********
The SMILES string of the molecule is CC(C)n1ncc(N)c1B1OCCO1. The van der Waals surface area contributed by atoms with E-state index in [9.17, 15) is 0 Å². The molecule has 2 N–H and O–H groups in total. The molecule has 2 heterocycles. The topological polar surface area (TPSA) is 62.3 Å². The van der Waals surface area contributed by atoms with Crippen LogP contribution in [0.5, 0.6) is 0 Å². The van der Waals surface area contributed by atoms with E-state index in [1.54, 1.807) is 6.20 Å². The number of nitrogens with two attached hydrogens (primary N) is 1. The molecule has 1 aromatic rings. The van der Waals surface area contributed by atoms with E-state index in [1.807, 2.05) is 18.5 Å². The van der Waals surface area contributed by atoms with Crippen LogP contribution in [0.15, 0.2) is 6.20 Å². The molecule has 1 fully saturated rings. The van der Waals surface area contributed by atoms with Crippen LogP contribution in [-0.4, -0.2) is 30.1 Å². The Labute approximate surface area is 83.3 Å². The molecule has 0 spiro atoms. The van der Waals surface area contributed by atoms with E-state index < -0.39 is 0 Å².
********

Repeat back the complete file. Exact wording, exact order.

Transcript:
The SMILES string of the molecule is CC(C)n1ncc(N)c1B1OCCO1. The van der Waals surface area contributed by atoms with E-state index in [9.17, 15) is 0 Å². The molecule has 2 N–H and O–H groups in total. The molecule has 2 heterocycles. The topological polar surface area (TPSA) is 62.3 Å². The van der Waals surface area contributed by atoms with Crippen LogP contribution in [0.5, 0.6) is 0 Å². The van der Waals surface area contributed by atoms with E-state index in [1.54, 1.807) is 6.20 Å². The number of nitrogens with two attached hydrogens (primary N) is 1. The molecule has 1 aromatic rings. The van der Waals surface area contributed by atoms with E-state index in [1.807, 2.05) is 18.5 Å². The van der Waals surface area contributed by atoms with Crippen LogP contribution in [0.15, 0.2) is 6.20 Å². The molecule has 1 fully saturated rings. The van der Waals surface area contributed by atoms with Crippen LogP contribution in [-0.4, -0.2) is 30.1 Å². The Labute approximate surface area is 83.3 Å². The molecule has 0 spiro atoms. The van der Waals surface area contributed by atoms with E-state index < -0.39 is 0 Å².